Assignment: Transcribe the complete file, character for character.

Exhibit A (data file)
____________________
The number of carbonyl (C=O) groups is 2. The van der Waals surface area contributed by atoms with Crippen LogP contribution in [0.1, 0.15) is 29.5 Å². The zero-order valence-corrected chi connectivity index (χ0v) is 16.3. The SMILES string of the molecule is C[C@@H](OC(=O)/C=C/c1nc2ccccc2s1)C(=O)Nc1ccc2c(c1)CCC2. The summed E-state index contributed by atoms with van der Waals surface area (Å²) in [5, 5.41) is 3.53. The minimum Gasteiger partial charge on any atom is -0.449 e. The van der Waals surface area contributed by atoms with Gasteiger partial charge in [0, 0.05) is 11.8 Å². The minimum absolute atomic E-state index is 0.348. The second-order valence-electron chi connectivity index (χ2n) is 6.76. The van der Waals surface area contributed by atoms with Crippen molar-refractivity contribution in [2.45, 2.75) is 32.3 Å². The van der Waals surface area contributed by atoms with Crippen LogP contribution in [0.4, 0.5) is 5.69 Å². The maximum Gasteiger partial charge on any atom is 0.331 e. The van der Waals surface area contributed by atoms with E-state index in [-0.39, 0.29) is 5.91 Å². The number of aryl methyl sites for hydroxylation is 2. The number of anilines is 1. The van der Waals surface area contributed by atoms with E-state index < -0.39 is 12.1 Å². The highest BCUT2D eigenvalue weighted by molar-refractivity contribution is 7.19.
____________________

The number of carbonyl (C=O) groups is 2. The van der Waals surface area contributed by atoms with Crippen LogP contribution in [0.1, 0.15) is 29.5 Å². The zero-order valence-corrected chi connectivity index (χ0v) is 16.3. The SMILES string of the molecule is C[C@@H](OC(=O)/C=C/c1nc2ccccc2s1)C(=O)Nc1ccc2c(c1)CCC2. The summed E-state index contributed by atoms with van der Waals surface area (Å²) in [5, 5.41) is 3.53. The minimum Gasteiger partial charge on any atom is -0.449 e. The van der Waals surface area contributed by atoms with Gasteiger partial charge in [0, 0.05) is 11.8 Å². The minimum absolute atomic E-state index is 0.348. The second-order valence-electron chi connectivity index (χ2n) is 6.76. The van der Waals surface area contributed by atoms with Crippen molar-refractivity contribution in [2.45, 2.75) is 32.3 Å². The van der Waals surface area contributed by atoms with Crippen LogP contribution in [0.4, 0.5) is 5.69 Å². The maximum Gasteiger partial charge on any atom is 0.331 e. The van der Waals surface area contributed by atoms with E-state index in [-0.39, 0.29) is 5.91 Å². The number of aryl methyl sites for hydroxylation is 2. The number of anilines is 1. The van der Waals surface area contributed by atoms with E-state index < -0.39 is 12.1 Å². The highest BCUT2D eigenvalue weighted by molar-refractivity contribution is 7.19.